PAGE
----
Virgin Media loses out in Champions League TV bidding
Final negotiations with new player in market continue as price of rights package goes up
The loss of Champions League will be felt at Virgin, which used the matches to populate Virgin Media Sport as well as bring a big mid-week audience to its free-to-air channels. Photograph: Laurence Griffiths/Getty Images
It is understood that RTÉ has retained its rights to the pick of Tuesday night matches from the 2021-22 season onwards but that a new bidder has entered the fray, outbidding Virgin to take the majority of match packages.
Uefa, the European footballing body, is thought to still be in final negotiations with this bidder ahead of an announcement of a new Irish three-year deal.
A consortium of investors may be seeking to acquire and then sub-license the rights to broadcasters here, or a fresh challenge could be underway from Eir or Premier Sports.
The rise in price earlier furthered speculation that sports streaming service DAZN – which recently won the German rights to the Champions League – or Amazon Prime Video were pursuing rights in the Irish market, but neither is believed to be the final bidder.
The news was shared with staff at the Ballymount-based broadcaster on Monday.
“We made a competitive bid that was slightly higher than last time for the packages we wanted,” said Virgin Media Television managing director Paul Farrell. He added that Virgin was “disappointed” but also “happy to walk away” rather than pay more than the rights were worth to the company.
Six Nations rights
Virgin is now expected to focus its freed-up budget and attention on renewing its rights to Six Nations rugby, which expire this year. The TV rights for the next four years will be announced either later this month or in April, with the UK outcome due ahead of the Irish one.
Virgin may also bid for certain GAA rights such as league matches or the club championships, Mr Farrell indicated, but does not intend to target the All-Ireland senior football or hurling competitions.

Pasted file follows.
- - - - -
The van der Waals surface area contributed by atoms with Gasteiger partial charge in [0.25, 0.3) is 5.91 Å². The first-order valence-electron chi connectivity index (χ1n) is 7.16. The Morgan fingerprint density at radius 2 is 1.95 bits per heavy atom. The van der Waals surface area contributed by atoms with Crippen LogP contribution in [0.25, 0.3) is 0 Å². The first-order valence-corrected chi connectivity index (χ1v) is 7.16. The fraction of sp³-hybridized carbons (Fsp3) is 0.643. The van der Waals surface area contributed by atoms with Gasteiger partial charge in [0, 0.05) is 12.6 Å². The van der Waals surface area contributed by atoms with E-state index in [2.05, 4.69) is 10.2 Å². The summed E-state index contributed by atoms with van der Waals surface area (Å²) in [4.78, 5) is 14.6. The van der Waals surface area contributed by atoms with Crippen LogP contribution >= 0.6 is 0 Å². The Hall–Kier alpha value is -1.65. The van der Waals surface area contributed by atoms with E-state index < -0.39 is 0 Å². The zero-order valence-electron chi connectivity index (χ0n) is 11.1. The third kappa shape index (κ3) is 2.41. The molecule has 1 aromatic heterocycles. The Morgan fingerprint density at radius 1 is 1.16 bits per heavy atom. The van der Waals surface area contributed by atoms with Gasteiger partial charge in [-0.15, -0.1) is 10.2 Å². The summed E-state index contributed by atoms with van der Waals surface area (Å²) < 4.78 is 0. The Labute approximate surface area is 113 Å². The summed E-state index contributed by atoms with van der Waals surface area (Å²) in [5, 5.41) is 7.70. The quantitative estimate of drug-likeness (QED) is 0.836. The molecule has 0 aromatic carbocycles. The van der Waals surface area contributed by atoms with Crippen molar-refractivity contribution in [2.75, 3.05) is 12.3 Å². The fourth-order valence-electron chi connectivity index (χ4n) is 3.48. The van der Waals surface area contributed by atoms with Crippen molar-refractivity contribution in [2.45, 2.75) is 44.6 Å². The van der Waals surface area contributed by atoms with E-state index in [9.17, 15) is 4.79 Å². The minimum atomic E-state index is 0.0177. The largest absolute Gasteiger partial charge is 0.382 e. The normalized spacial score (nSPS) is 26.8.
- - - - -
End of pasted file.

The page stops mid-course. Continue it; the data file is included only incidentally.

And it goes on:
“The summer bit doesn’t do it for us, to be honest,” he said.
Virgin will be “a bit cleverer about the content we create” in sport and “think a bit differently”, Mr Farrell added. It recently renewed its UK horseracing rights until 2023 and will soon receive free-to-air rights to several sports including cycling and tennis through a deal with Eurosport owner Discovery.
The loss of Champions League will still be felt at Virgin, which used the matches to populate Virgin Media Sport as well as bring a big mid-week audience to its free-to-air channels. A typical match attracted more than 200,000 viewers, rising to as high as 633,000 for the 2019 final between Tottenham Hotspur and Liverpool.
The broadcaster, then known as TV3, won the dominant share of rights to Champions League and Europa League matches for three years in a 2018 deal, which significantly extended its previous holdings and gave it access to more than 300 matches in a season not affected by Covid-19. The 2019-2020 season was interrupted and then curtailed as a result of the pandemic.
European football coverage from BT Sport, the UK rights holder, is also available to Irish viewers if they pay for BT Sport through Sky. Eir previously distributed BT Sport in the Republic but lost its deal to do so to Sky in 2019.
BT has already been awarded the exclusive UK rights for the next three years, up to and including the 2023-24 season, with the company paying £1.2 billion (€1.4 billion) for Champions League and Europa League rights – a little more than it did in the previous auction.